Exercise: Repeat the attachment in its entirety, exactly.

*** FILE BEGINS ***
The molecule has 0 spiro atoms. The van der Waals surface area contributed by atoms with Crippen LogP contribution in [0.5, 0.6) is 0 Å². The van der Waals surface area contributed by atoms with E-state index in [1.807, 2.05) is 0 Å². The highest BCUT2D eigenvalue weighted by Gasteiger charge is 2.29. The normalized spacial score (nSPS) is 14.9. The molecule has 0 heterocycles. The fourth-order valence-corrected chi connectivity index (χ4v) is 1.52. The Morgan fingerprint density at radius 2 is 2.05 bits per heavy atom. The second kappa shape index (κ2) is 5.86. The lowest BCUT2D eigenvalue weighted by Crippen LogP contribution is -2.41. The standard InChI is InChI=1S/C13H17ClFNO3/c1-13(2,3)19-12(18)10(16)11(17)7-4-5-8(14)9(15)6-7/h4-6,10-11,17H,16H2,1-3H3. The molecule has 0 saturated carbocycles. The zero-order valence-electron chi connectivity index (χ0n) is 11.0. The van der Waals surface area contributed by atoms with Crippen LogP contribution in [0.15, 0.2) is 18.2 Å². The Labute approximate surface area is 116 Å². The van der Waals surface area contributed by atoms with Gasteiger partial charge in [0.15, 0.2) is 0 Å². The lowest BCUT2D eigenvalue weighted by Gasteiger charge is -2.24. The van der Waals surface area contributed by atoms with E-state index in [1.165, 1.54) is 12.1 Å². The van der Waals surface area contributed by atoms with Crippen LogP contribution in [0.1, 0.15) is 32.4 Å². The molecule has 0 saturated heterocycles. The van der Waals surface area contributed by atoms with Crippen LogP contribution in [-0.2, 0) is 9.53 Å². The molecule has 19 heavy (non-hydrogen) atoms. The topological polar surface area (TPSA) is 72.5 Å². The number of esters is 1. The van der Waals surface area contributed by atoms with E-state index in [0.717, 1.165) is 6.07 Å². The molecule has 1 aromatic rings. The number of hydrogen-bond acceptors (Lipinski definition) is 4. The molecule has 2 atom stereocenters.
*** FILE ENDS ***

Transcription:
The molecule has 0 spiro atoms. The van der Waals surface area contributed by atoms with Crippen LogP contribution in [0.5, 0.6) is 0 Å². The van der Waals surface area contributed by atoms with E-state index in [1.807, 2.05) is 0 Å². The highest BCUT2D eigenvalue weighted by Gasteiger charge is 2.29. The normalized spacial score (nSPS) is 14.9. The molecule has 0 heterocycles. The fourth-order valence-corrected chi connectivity index (χ4v) is 1.52. The Morgan fingerprint density at radius 2 is 2.05 bits per heavy atom. The second kappa shape index (κ2) is 5.86. The lowest BCUT2D eigenvalue weighted by Crippen LogP contribution is -2.41. The standard InChI is InChI=1S/C13H17ClFNO3/c1-13(2,3)19-12(18)10(16)11(17)7-4-5-8(14)9(15)6-7/h4-6,10-11,17H,16H2,1-3H3. The molecule has 0 saturated carbocycles. The zero-order valence-electron chi connectivity index (χ0n) is 11.0. The van der Waals surface area contributed by atoms with Crippen LogP contribution in [0.15, 0.2) is 18.2 Å². The Labute approximate surface area is 116 Å². The van der Waals surface area contributed by atoms with Gasteiger partial charge in [0.15, 0.2) is 0 Å². The lowest BCUT2D eigenvalue weighted by Gasteiger charge is -2.24. The van der Waals surface area contributed by atoms with E-state index in [1.165, 1.54) is 12.1 Å². The van der Waals surface area contributed by atoms with Crippen LogP contribution in [0.1, 0.15) is 32.4 Å². The molecule has 0 saturated heterocycles. The van der Waals surface area contributed by atoms with Crippen LogP contribution in [-0.2, 0) is 9.53 Å². The molecule has 19 heavy (non-hydrogen) atoms. The topological polar surface area (TPSA) is 72.5 Å². The number of esters is 1. The van der Waals surface area contributed by atoms with E-state index in [0.717, 1.165) is 6.07 Å². The molecule has 1 aromatic rings. The number of hydrogen-bond acceptors (Lipinski definition) is 4. The molecule has 2 atom stereocenters.